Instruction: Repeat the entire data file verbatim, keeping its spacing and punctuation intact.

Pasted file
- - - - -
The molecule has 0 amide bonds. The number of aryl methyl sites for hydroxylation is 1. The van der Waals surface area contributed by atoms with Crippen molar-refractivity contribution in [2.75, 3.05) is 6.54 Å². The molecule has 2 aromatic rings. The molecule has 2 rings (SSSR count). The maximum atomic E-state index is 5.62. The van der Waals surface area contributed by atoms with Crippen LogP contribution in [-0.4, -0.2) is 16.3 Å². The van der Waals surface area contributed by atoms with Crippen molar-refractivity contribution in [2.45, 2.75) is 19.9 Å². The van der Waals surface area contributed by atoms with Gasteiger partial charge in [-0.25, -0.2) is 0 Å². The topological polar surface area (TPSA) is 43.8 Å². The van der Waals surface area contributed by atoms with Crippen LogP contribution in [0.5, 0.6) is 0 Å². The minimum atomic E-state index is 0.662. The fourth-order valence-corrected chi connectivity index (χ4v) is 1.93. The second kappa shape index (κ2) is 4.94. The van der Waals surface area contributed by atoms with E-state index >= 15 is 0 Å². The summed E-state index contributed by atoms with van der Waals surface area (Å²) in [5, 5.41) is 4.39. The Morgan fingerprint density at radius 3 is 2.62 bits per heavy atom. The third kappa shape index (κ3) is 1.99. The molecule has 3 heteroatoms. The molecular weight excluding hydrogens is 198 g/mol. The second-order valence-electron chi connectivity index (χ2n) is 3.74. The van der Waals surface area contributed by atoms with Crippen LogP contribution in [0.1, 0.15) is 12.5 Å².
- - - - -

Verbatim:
The molecule has 0 amide bonds. The number of aryl methyl sites for hydroxylation is 1. The van der Waals surface area contributed by atoms with Crippen molar-refractivity contribution in [2.75, 3.05) is 6.54 Å². The molecule has 2 aromatic rings. The molecule has 2 rings (SSSR count). The maximum atomic E-state index is 5.62. The van der Waals surface area contributed by atoms with Crippen LogP contribution in [-0.4, -0.2) is 16.3 Å². The van der Waals surface area contributed by atoms with Crippen molar-refractivity contribution in [2.45, 2.75) is 19.9 Å². The van der Waals surface area contributed by atoms with Gasteiger partial charge in [-0.25, -0.2) is 0 Å². The topological polar surface area (TPSA) is 43.8 Å². The van der Waals surface area contributed by atoms with Crippen LogP contribution in [0.5, 0.6) is 0 Å². The minimum atomic E-state index is 0.662. The fourth-order valence-corrected chi connectivity index (χ4v) is 1.93. The second kappa shape index (κ2) is 4.94. The van der Waals surface area contributed by atoms with E-state index >= 15 is 0 Å². The summed E-state index contributed by atoms with van der Waals surface area (Å²) in [5, 5.41) is 4.39. The Morgan fingerprint density at radius 3 is 2.62 bits per heavy atom. The third kappa shape index (κ3) is 1.99. The molecule has 3 heteroatoms. The molecular weight excluding hydrogens is 198 g/mol. The second-order valence-electron chi connectivity index (χ2n) is 3.74. The van der Waals surface area contributed by atoms with Crippen LogP contribution in [0.1, 0.15) is 12.5 Å².